Adrian Hamilton: Is Ken Livingstone turning into Tony Blair?

Like the Prime Minister, he now seems determined to go on and on in presidential style
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The Independent Online

Five years after the Mayor of London's re-election one has begun to wonder whether we weren't wrong and the Prime Minister right. Blair hasn't changed. It's Ken who has become more Blairite. Like the Prime Minister, he now seems determined to go on, and on, in presidential style, his ambitions unrestrained by an emasculated assembly, his dreams given new life by London's successful bid for the 2012 Olympic games.

Like his political master, Ken has become more and more American in his worship of the US way of doing business (and in his recruitment of senior staff), and more and more wrapped up with the security forces - in this case the Metropolitan Police chief, Sir Ian Blair. With extraordinary enthusiasm and a shameless disregard for past pronouncements, the great anti-establishment icon of yesteryear now nods first in the direction of one Blair, then to the other.

Look at the latest fare increases on bus and tube, in which the price of tickets for which you pay cash is going up by a quarter and more, while the cost of Transport for London's new-fangled oyster card prepayment system will go down. The old Livingstone would have hesitated at loading the increase on the poor and those least able to afford them. But under the influence of his advisers, and in particular the £700,000 a-year TfL commissioner Bob Kiley, he now seeks a more sophisticated system of calibrated charging that would do credit to Singapore.

Fine for the middle classes, who can afford it. But remorseless and burdensome for visitors and the poor, who pay by cash as and when they need it.

Nor is it any better when it comes to congestion charging. The initial congestion charge has been a success, at least in reducing congestion. But it has not brought in sufficientmoney. So the charge has been increased by 60 per cent and the zone is to be extended. The aim is no longer to reduce congestion but to raise money that can be spent directly by the mayor on his own pet projects . And after the extension of the congestion zone will come spies in the sky that will watch every car and charge according to the time, the place and occasion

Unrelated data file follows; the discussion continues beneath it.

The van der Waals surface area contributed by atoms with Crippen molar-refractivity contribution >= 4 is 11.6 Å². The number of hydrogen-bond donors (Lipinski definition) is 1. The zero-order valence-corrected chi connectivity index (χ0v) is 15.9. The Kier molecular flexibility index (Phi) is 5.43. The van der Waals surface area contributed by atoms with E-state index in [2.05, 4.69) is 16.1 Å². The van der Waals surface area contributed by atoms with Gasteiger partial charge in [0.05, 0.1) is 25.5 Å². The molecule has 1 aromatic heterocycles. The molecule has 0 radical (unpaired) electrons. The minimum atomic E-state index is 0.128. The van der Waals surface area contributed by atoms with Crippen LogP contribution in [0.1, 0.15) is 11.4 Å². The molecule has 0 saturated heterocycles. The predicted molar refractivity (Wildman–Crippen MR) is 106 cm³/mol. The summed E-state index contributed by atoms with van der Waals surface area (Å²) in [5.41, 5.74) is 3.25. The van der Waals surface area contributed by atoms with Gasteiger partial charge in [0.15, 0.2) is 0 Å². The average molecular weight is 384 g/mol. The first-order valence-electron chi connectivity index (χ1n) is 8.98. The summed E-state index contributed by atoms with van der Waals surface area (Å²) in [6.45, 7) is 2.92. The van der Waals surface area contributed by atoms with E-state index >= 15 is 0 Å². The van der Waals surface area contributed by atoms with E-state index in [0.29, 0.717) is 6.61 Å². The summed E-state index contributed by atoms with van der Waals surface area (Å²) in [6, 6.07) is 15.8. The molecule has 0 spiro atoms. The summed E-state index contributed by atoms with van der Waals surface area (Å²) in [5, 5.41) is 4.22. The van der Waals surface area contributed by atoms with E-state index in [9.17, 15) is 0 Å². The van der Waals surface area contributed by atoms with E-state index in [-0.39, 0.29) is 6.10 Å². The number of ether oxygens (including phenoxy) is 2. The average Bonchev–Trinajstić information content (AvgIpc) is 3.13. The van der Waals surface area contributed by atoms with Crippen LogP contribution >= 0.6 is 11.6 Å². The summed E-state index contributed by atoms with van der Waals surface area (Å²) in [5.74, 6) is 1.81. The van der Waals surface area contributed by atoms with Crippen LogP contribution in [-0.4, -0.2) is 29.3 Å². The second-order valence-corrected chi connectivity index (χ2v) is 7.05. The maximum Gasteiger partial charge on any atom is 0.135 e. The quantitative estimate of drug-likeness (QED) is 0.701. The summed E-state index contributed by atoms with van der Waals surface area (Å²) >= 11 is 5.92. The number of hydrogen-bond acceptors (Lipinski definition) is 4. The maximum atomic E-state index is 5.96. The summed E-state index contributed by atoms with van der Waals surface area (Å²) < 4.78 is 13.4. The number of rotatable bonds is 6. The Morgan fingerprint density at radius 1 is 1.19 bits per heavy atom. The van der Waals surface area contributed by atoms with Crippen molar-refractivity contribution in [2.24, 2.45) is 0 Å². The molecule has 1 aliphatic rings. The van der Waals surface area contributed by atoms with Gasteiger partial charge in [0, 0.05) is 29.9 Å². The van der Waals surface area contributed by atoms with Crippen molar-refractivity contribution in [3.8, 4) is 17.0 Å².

All good work for the planners and the academics. But what about London itself? Has no one thought that what makes a great metropolis hum is its constantly fluctuating population, its specialist corners and local "villages", its flow into and out of and around the urban conurbation. If you want to see a city left bloodless, go to Bath where excessive business rates and parking restrictions drove out the small shops and the casual visitor leaving a centre which, as far as its shops and atmosphere is concerned, could be anywhere else in Britain - or much of northern Europe. The same will happen to Chelsea and Kensington.

Give it a decade or so, and an untramelled Livingstone, and you will have a London not much different from downtown Dallas - the same shops, the same fragmentation into separate suburbs and the same underclass; progressively marginalised.

The worst of it is that there is very little in the system at the moment that holds Livingstone to account. What were good initiatives if controlled - the expenditure on buses, the initial congestion charge - have been allowed to become unrestrained ventures pursued for the greater glory of the mayor.

The taxpayer is now paying £500m in subsidies for a bus service that has expanded well beyond demand, while the tube, the one glue that holds London together, has failed to get the at-tention or investment that it should. Why? Because with buses, Livingstone could play at will. With the underground he decided to fight a long, expensive and ultimately failed battle with the Treasury. The mayor likes big projects and expansions he can put his name to, not the hard graft of improving a service he has inherited.

The success of the Olympic bid will only serve to inflate the worst of his characteristics. There's nothing wrong with the bid in itself and all credit to those, including Livingstone and Blair, who made a success of it. For sports lovers, it will be a feast. For Londoners, it depends on whether you're in the way of the Olympics bandwagon or on it.

There's nothing, as anyone who has covered politics for any period knows, that politicians like as much as spending other people's money. And the Olympics is an open invitation to draw on lottery funds, Sports Council grants and long-suffering local taxpayers, who still have to foot a sizeable proportion of the cost without any say in how it is to be spent or whether, indeed, they want their money to go to it at all.

For Livingstone it's like being given the keys to the palace. We've had two celebrations in Trafalgar Square already, on top of a series of desultory and ill-advertised events to restore Londoners' morale in September. And we're still seven years from the event. Power without responsibility may be the lot of the press, but money without responsibility is the lot of our mayor. And there's nothing that one can see to stop him. Certainly not a Prime Minister who's probably quite proud at the way his new apprentice is coming on.